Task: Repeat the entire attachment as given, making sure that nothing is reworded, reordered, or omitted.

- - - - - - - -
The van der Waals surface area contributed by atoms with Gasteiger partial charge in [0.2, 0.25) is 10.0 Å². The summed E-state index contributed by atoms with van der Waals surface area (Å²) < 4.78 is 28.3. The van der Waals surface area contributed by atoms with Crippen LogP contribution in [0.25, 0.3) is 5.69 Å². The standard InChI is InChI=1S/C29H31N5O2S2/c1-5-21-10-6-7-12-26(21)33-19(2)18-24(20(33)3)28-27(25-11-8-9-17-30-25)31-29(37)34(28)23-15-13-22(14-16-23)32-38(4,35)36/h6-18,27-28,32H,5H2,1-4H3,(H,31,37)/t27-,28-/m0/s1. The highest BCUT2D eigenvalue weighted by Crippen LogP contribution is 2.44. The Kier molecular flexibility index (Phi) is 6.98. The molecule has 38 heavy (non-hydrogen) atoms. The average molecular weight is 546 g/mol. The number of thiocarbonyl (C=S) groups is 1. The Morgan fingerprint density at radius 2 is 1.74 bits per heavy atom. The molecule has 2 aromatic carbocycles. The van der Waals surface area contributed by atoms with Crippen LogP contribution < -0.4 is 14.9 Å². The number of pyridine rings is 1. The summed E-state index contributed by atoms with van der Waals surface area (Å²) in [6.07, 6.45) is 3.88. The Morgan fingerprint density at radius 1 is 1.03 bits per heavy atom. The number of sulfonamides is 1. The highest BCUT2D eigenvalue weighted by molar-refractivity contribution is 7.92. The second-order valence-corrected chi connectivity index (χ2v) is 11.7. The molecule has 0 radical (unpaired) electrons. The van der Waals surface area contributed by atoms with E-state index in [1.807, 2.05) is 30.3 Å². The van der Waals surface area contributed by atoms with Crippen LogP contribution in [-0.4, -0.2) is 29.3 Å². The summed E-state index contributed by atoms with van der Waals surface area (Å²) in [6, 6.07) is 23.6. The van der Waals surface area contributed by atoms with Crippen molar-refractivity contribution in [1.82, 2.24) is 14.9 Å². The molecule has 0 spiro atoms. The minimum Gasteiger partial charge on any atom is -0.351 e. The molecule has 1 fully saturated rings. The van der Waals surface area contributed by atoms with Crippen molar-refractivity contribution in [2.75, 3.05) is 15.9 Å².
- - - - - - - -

The van der Waals surface area contributed by atoms with Gasteiger partial charge in [0.2, 0.25) is 10.0 Å². The summed E-state index contributed by atoms with van der Waals surface area (Å²) < 4.78 is 28.3. The van der Waals surface area contributed by atoms with Crippen LogP contribution in [0.25, 0.3) is 5.69 Å². The standard InChI is InChI=1S/C29H31N5O2S2/c1-5-21-10-6-7-12-26(21)33-19(2)18-24(20(33)3)28-27(25-11-8-9-17-30-25)31-29(37)34(28)23-15-13-22(14-16-23)32-38(4,35)36/h6-18,27-28,32H,5H2,1-4H3,(H,31,37)/t27-,28-/m0/s1. The highest BCUT2D eigenvalue weighted by Crippen LogP contribution is 2.44. The Kier molecular flexibility index (Phi) is 6.98. The molecule has 38 heavy (non-hydrogen) atoms. The average molecular weight is 546 g/mol. The number of thiocarbonyl (C=S) groups is 1. The Morgan fingerprint density at radius 2 is 1.74 bits per heavy atom. The molecule has 2 aromatic carbocycles. The van der Waals surface area contributed by atoms with Crippen LogP contribution < -0.4 is 14.9 Å². The number of pyridine rings is 1. The summed E-state index contributed by atoms with van der Waals surface area (Å²) in [6.07, 6.45) is 3.88. The Morgan fingerprint density at radius 1 is 1.03 bits per heavy atom. The number of sulfonamides is 1. The highest BCUT2D eigenvalue weighted by molar-refractivity contribution is 7.92. The second-order valence-corrected chi connectivity index (χ2v) is 11.7. The molecule has 0 radical (unpaired) electrons. The van der Waals surface area contributed by atoms with E-state index in [1.807, 2.05) is 30.3 Å². The van der Waals surface area contributed by atoms with Crippen LogP contribution in [-0.4, -0.2) is 29.3 Å². The summed E-state index contributed by atoms with van der Waals surface area (Å²) in [6, 6.07) is 23.6. The van der Waals surface area contributed by atoms with Crippen molar-refractivity contribution in [1.82, 2.24) is 14.9 Å². The molecule has 0 spiro atoms. The minimum Gasteiger partial charge on any atom is -0.351 e. The molecule has 1 fully saturated rings. The van der Waals surface area contributed by atoms with Crippen molar-refractivity contribution in [2.75, 3.05) is 15.9 Å².